I've noticed C++ beginners asking how to compile code beyond the usual minimal examples. It seems that many tutorials are so busy explaining basics such as variables, if/else flow-control, & loops, that they forget to explain how to compile anything but the most basic single file programs. I'm going to rectify that today. Here's how to compile a multi-file program using CMake.

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Why CMake?

CMake is the de-facto standard C++ build system. If you find a C++ project online, there's a very good chance that it uses CMake for building. So, it's a very good idea to learn how to use it (just ignore those who tell you how horrible it is).

A Minimal Example

Here's the smallest CMakelists.txt file for compiling a program with multiple source files:

cmake_minimum_required(VERSION 3.24)

# Our Project

add_executable(${PROJECT_NAME} ${SOURCE_FILES})

That's it! Just a few lines. It really is that simple. I bet you could take this file and modify it for your own software.

Lets go through it line by line. The first line indicates the minimum version of CMake needed to compile the software:

cmake_minimum_required(VERSION 3.24)

After that, we give our project a name ("hello_world"):


Next, we set a variable called SOURCE_FILES with the names of all source files to compile:

set(SOURCE_FILES Main.cpp Hello.cpp)

And in the final line, we define an executable to build. It's given the project name, and all our source files will be compiled and linked into the executable:

add_executable(${PROJECT_NAME} ${SOURCE_FILES})

Building the Executable Program

CMake generates a lot of files during building. To keep things clean, let's create a build directory, and enter it:

mkdir build
cd build

Next, we ask CMake to generate the makefiles needed to build our hello_world executable. CMake doesn't directly build anything, but generates makefiles for your chosen compiler instead:

cmake ..

The double-dot (..) indicates that CMake should read the CMakelists.txt file from the parent directory.

Now it's time to compile/build the source-code:

cmake --build .

All going well, there should now be a hello_world executable ready for us to run.

NOTE: The dot (.) is short-form for the current directory (i.e., the build directory).

Here's where things depend on which OS and compiler you're using. With Visual Studio, hello_world will be in a Debug/ subdirectory (and be hello_world.exe). On other systems hello_world will be in the build directory itself, and may or may not have .exe at the end (depending on the OS. Whatever the case.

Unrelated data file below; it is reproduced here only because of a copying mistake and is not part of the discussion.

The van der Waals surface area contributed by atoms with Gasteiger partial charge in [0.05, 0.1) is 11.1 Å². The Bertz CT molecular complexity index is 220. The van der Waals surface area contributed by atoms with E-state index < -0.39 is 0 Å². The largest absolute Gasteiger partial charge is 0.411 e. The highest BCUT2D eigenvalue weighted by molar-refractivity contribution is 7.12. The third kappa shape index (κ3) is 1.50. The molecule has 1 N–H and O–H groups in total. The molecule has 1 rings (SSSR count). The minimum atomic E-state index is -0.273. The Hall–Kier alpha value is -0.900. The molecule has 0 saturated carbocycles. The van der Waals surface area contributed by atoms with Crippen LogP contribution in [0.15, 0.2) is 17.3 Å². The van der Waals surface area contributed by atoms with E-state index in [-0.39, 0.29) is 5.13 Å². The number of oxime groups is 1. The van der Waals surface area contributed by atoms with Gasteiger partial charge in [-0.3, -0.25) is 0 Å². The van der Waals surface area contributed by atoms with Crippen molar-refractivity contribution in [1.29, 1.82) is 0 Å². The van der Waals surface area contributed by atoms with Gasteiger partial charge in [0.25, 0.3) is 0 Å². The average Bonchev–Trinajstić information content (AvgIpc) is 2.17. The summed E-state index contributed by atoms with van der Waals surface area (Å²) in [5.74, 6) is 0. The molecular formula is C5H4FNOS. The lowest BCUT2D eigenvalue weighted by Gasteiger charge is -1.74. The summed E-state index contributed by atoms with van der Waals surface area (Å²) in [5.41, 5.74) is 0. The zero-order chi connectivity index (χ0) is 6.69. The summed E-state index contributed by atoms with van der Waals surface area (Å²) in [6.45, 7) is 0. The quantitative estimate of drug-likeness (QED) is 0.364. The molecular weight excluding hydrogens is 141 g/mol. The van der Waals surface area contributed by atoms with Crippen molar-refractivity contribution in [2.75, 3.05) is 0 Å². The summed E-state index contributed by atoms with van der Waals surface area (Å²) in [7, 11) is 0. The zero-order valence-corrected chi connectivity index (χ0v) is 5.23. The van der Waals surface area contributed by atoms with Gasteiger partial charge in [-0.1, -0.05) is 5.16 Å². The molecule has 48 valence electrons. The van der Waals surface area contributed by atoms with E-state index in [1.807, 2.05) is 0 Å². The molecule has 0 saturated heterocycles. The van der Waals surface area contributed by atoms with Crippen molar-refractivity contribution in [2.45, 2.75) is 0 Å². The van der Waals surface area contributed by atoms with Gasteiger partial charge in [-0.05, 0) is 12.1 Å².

Congratulations! You just compiled and built a program from multiple source files.

Using CMake with Visual Studio Code

I recommend watching the video above to learn how to use CMake with Visual Studio Code (a.k.a., VS Code). It's easier to follow in video form.

That said, here's how in a nutshell:

  • Download & install CMake from here
    NOTE: Linux users can install CMake via their package manager.
  • Download & install Visual Studio code from here
  • Go to the Extensions page in VS Code (look for this icon VSCode Extensions in the left column), and install the "C/C++" and "CMake Tools" extensions written by Microsoft
  • Click on "No active kit" in the blue bar down the bottom of the window, and select which compiler you wish to use

Now you can open the folder containing your code (in the menu, click File -> Open Folder), and build it by clicking the build button in the blue bar (bottom of the window). The blue bar also contains debug and run buttons.

Download the Full Example

I skipped the actual source files because I want to focus 100% on the CMake build file (i.e., CMakelists.txt). You can download the full example here, so that you have a fully buildable project/template:

Click here to download the full code.

Want to Master CMake? Get there Fast...

I'm working on a book/course that'll teach you the essentials of modern CMake by example. Save yourself hours of scouring the internet, and accidentally learning the old (messy) ways of doing things.

Click here to learn more

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